September / October 2018

Six physicians graduated from the Regional Health Rapid City Hospital Family Medicine Residency Program on Friday, June 29. Graduates of the three-year residency program include Crista D. Few, MD, Karla R. Ivy, DO, Matthew D. Nielsen, MD, Karla M. Polito, MD, Monaleze Saini, MD, and Christopher J. Wenger, MD.

Regional Health is one of five health systems in the United States to be honored by the American Hospital Association for efforts to create a diverse, inclusive environment for staff, patients and families. In 2016, Regional Health launched a systemwide effort to create awareness focused on cultural competency education, including special sessions for the medical staff. In 2017, this training was extended to all new caregivers on their first-day orientation, and in 2018 an additional session was included on their 90-day follow-up orientation. Regional Health also developed a job shadowing program for Native American students and organizations.

MidwestMedicalEdition.com

13

• Happenings around the region

News & Notes


Happenings around the region

SANFORD Paullette Davidson Regional Health’s Board of Directors have named Paulette Davidson Acting President and CEO of Regional Health, replacing Brent Phillips. Davidson has been with Regional Health since 2015, serving as COO as well as President of the Rapid City Hospital and the Rapid City market. Davidson is a graduate of the University of Wisconsin and holds an MBA from Notre Dame. Among other achievements, she helped initiate Regional’s $350 million construction project to expand and enhance primary care, emergency services, and hospital bed capacity.

14

The journey to bring The Evangelical Lutheran Good Samaritan Society and Sanford together as a combined enterprise has cleared a major milestone this summer. The Society Membership voted to approve the Restated Articles of Incorporation resulting in both organizations being able to sign the new Affiliation Agreement combining the two organizations as one, pending completion of the regulatory review process. Each organization’s governing board has previously approved the affiliation. The Membership vote clears the way to begin the regulatory review process. The goal is to bring the organizations together by Jan. 1, 2019.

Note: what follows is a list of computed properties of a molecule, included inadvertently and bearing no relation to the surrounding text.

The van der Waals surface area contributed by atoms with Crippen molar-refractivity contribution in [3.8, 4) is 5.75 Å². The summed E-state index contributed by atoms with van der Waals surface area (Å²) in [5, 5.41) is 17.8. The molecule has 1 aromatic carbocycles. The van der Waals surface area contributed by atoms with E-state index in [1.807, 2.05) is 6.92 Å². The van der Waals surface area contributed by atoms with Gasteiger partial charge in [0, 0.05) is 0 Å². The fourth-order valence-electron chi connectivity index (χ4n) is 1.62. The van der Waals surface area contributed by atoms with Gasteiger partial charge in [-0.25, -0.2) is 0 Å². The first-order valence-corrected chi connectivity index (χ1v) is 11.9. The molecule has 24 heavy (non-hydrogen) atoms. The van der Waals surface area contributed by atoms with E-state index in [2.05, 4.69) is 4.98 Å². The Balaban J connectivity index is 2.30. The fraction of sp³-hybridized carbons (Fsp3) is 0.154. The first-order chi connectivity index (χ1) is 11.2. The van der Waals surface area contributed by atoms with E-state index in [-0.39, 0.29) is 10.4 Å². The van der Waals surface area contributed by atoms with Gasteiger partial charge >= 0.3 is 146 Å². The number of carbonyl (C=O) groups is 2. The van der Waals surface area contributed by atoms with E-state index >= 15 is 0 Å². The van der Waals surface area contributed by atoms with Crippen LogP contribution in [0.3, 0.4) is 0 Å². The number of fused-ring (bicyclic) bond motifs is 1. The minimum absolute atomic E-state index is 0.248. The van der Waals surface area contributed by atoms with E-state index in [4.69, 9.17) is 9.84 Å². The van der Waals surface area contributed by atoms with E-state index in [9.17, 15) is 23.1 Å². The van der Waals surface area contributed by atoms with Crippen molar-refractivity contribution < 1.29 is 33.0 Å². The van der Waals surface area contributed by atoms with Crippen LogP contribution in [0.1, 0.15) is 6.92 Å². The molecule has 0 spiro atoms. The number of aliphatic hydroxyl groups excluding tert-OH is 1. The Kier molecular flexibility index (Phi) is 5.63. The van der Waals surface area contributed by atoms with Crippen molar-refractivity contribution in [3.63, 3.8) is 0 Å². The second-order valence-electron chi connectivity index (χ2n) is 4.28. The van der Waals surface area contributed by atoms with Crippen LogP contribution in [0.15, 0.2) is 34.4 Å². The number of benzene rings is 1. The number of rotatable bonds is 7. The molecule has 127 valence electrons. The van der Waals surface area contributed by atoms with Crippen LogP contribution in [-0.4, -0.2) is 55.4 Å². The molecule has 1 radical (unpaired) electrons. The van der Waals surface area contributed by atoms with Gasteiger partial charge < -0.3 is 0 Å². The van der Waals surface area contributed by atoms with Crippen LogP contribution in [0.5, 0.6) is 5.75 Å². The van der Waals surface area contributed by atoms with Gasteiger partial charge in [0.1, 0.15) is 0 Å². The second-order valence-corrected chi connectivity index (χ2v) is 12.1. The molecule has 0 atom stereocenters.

SIOUXLAND Patricia Collins Long-time Mercy Medical Center Volunteer Patricia Collins is the recipient of the 16th annual Dr. George G. Spellman Service Award. Collins has served the community and Mercy for more than 50 years. She has served in the gift shop, the physician’s lounge, reception and surgery and has been a member of the Auxiliary Board, Mercy Women’s Night Out committee, and the Mercy Fall Gala committee.

Mercy Medical CenterSioux City announced that it is one of the first hospitals in Iowa to offer the world’s smallest pacemaker for patients with bradycardia. Medtronic’s Micra Transcatheter Pacing System (TPS) does not require cardiac wires (leads) or a surgical “pocket” under the skin to deliver a pacing therapy. Instead, the device is small enough to be delivered through a catheter and implanted directly into the heart with small tines, providing a safe alternative to conventional pacemakers without the complications associated with leads – all while being cosmetically invisible.

MidwestMedicalEdition.com


AHA representative Katie Bergen and team members from Sioux City Fire Rescue and UnityPoint Health – St. Luke’s Emergency Department, Cardiovascular Associates and Intensive Care Unit.

UnityPoint Health – St. Luke’s has received the American College of Cardiology’s NCDR ACTION Registry Platinum Performance Achievement Award for 2018. St. Luke’s is one of only 203 hospitals nationwide to receive the honor which recognizes success in implementing a higher standard of care for heart attack patients.

MMC-SC has received the American Heart Association’s Get With The Guidelines Gold Plus Quality Achievement Awards in Heart Failure Care, Mission: Lifeline STEMI and NSTEMI. The awards recognize the hospital’s commitment to ensuring heart attack and heart failure patients receive the most appropriate treatment according to nationally recognized, research-based guidelines founded in the latest scientific evidence.